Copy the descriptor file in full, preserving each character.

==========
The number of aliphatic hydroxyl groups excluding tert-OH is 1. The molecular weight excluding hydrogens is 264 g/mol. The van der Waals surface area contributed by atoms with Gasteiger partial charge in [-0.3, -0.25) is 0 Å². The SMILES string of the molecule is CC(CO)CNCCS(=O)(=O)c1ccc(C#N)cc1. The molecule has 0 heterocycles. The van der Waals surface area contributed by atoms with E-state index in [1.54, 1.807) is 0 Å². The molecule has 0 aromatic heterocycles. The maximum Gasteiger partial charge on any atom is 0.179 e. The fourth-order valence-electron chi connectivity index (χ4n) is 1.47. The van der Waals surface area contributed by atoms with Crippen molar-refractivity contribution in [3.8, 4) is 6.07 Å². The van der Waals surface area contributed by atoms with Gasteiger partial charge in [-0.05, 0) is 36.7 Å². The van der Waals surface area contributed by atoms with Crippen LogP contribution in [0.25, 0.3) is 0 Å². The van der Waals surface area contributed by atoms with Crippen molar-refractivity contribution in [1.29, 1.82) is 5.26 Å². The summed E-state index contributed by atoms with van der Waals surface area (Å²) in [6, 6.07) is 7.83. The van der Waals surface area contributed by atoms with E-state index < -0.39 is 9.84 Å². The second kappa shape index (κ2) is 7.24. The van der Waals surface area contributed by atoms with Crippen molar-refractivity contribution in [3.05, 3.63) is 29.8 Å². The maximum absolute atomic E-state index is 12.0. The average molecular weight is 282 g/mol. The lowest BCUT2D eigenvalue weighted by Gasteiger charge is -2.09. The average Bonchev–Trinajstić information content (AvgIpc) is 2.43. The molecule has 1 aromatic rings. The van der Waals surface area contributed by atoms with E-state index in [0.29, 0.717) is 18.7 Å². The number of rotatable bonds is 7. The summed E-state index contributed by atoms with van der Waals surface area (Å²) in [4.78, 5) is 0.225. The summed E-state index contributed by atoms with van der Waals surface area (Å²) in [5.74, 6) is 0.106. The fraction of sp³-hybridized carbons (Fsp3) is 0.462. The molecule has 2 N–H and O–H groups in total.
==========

The number of aliphatic hydroxyl groups excluding tert-OH is 1. The molecular weight excluding hydrogens is 264 g/mol. The van der Waals surface area contributed by atoms with Gasteiger partial charge in [-0.3, -0.25) is 0 Å². The SMILES string of the molecule is CC(CO)CNCCS(=O)(=O)c1ccc(C#N)cc1. The molecule has 0 heterocycles. The van der Waals surface area contributed by atoms with E-state index in [1.54, 1.807) is 0 Å². The molecule has 0 aromatic heterocycles. The maximum Gasteiger partial charge on any atom is 0.179 e. The fourth-order valence-electron chi connectivity index (χ4n) is 1.47. The van der Waals surface area contributed by atoms with Crippen molar-refractivity contribution in [3.8, 4) is 6.07 Å². The van der Waals surface area contributed by atoms with Gasteiger partial charge in [-0.05, 0) is 36.7 Å². The van der Waals surface area contributed by atoms with Crippen LogP contribution in [0.25, 0.3) is 0 Å². The van der Waals surface area contributed by atoms with Crippen molar-refractivity contribution in [1.29, 1.82) is 5.26 Å². The summed E-state index contributed by atoms with van der Waals surface area (Å²) in [6, 6.07) is 7.83. The van der Waals surface area contributed by atoms with E-state index < -0.39 is 9.84 Å². The second kappa shape index (κ2) is 7.24. The van der Waals surface area contributed by atoms with Crippen molar-refractivity contribution in [3.05, 3.63) is 29.8 Å². The maximum absolute atomic E-state index is 12.0. The average molecular weight is 282 g/mol. The lowest BCUT2D eigenvalue weighted by Gasteiger charge is -2.09. The average Bonchev–Trinajstić information content (AvgIpc) is 2.43. The molecule has 1 aromatic rings. The van der Waals surface area contributed by atoms with E-state index in [0.29, 0.717) is 18.7 Å². The number of rotatable bonds is 7. The summed E-state index contributed by atoms with van der Waals surface area (Å²) in [4.78, 5) is 0.225. The summed E-state index contributed by atoms with van der Waals surface area (Å²) in [5.74, 6) is 0.106. The fraction of sp³-hybridized carbons (Fsp3) is 0.462. The molecule has 2 N–H and O–H groups in total.